Discussion in 'Final Fantasy Discussion' started by Skye, Oct 18, 2013.
And has more screentime than Luna.
Now seriously though, if Ito isn't directing XVI, I'm gonna cry. This guy is one of the most important people when it comes to the entire series, along with Sakaguchi, Uematsu and Amano (and Nomura, from VI onwards, I guess).
And his directed titles are considered (and I do, too) as some of the best (if not, the best) of the series.
From creating battle and gameplay systems, to directing VI, IX and XII, he's the man we need. Do it, Matsuda!
Final Fantasy XVI Directed by Ito
With a story as good as FF7, and FFIX
World like FFIX, and FFXII or FFXIII
Characters as memorable as 7,8,9
Gameplay like Kingdom Hearts, FF7 Remake, and Final Fantasy Versus XIII 2011.
Coming to the PlayStation 5, Xbox Two, and Steam. Will come to the Nintendo Super Switch after a few months.
My possible specs for the next gen consoles
Nintendo Super Switch
x86 Excavator APU 8 Core CPU with 1TFLOP of compute power(out of the dock, the dock itself will have 8TFLOPs GPU compute Vega or Navi based), 16GB of HBM2 for the dock, and 3 for the system itself, and 512GB hard drive(games are on the cartidge)
PS5, and Xbox Two
8 Core Excavator
10TFLOP Radeon Graphics GPU(Vega or Navi based)
6TB Hard drive
This should be good for conslows in 7 years time.
FFXVI by Itou would be great.
Setting.... I'm usually liberal on this, a mix of high/low fantasy is always good. Would love if the setting was a huge plot point for the narrative (ex. the conditions Spirans lived in during FFX).
My favorite FF games tend to have really clear, fleshed out dichotomies/ideologies at play (not always major characters themselves, could simply be entire groups of people).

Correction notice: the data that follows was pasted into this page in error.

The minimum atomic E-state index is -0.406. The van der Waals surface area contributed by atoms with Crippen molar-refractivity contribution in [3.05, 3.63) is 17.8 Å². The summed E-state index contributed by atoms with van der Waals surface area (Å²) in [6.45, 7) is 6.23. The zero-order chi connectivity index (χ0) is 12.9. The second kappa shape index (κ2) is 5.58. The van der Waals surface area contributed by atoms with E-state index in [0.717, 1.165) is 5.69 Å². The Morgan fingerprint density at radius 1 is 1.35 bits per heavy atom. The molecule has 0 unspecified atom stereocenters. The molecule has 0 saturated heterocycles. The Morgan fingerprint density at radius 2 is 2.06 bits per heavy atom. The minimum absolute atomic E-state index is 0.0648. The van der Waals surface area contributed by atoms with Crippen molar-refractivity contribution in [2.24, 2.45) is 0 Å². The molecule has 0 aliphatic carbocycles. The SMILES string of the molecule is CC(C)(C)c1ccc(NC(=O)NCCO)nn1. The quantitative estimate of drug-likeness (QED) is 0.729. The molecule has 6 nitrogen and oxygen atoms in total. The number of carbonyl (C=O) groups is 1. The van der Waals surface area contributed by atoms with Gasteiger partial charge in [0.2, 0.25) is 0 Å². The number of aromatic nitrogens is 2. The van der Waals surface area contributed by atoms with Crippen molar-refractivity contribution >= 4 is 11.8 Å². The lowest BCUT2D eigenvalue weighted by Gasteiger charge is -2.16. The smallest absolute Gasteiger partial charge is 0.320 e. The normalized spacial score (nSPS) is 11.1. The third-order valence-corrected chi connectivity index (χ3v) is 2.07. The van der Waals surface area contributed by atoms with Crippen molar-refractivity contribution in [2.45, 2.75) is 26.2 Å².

Like Yevonites/Al-Bhed, Midgar elite/people of the slums, Gestahl Empire/Returners, etc.
I was really hoping FFXV would do well on the second point, emphasizing the difference in ideologies and lifestyles between the people of magic-based Insomnia and the tech-based Niflheim. But alas, Insomnia was wiped out, and Niflheim is almost non-existent outside of select few characters.
Gameplay..... ARPG or turn-based is fine. I'm leaning more toward the latter, however.
I don't think ATB is dead for the franchise like some others. It's probably still more likely to be a thing for the series than the action-RPG format.
You know what I want Yoko Taro to direct Final Fantasy XVII it would be interesting to see what happens.
He'd probably make all the cast insane, kill off half of them before the ending, make the crystal a twisted control device that's been guiding the whole thing like a stage production, create multiple endings based on arbitrary choices made by the player, and continue his theme of the effect and feeling of killing -- Fun Fact, that theme and its use in Drakengard was actually inspired by those typical RPGs where the hero can get away with brutal things in battle or even killing others while still getting his girl.
And since things have moved on a little, here's my list for XVI -
Set during either late Medieval or post-industrial-pre-WWI era. A situation vaguely similar to XII with two rival powers in the midst of a Cold War, and innocents getting caught in the middle - possibly this time over natural crystal resources.
Crystal in this world retain memories of past experiences, and are key to both the plot and to the use of Jobs, tying the story and gameplay together.
Has female lead protagonist raised outside the system of civilization on either side, so she can offer a disinterested and relatively unbiased POV for players.
Navigation: a combination of the encounter-free overworld navigable on foot, by Chocobo or using airship/boat, while to-scale environments allow players to see and avoid characters representing enemy groups as they appear on-screen at all times. Dungeon environments chockablock with both puzzles and enemies, and varying from subterranean mysteries to airy platform-based head-stretchers.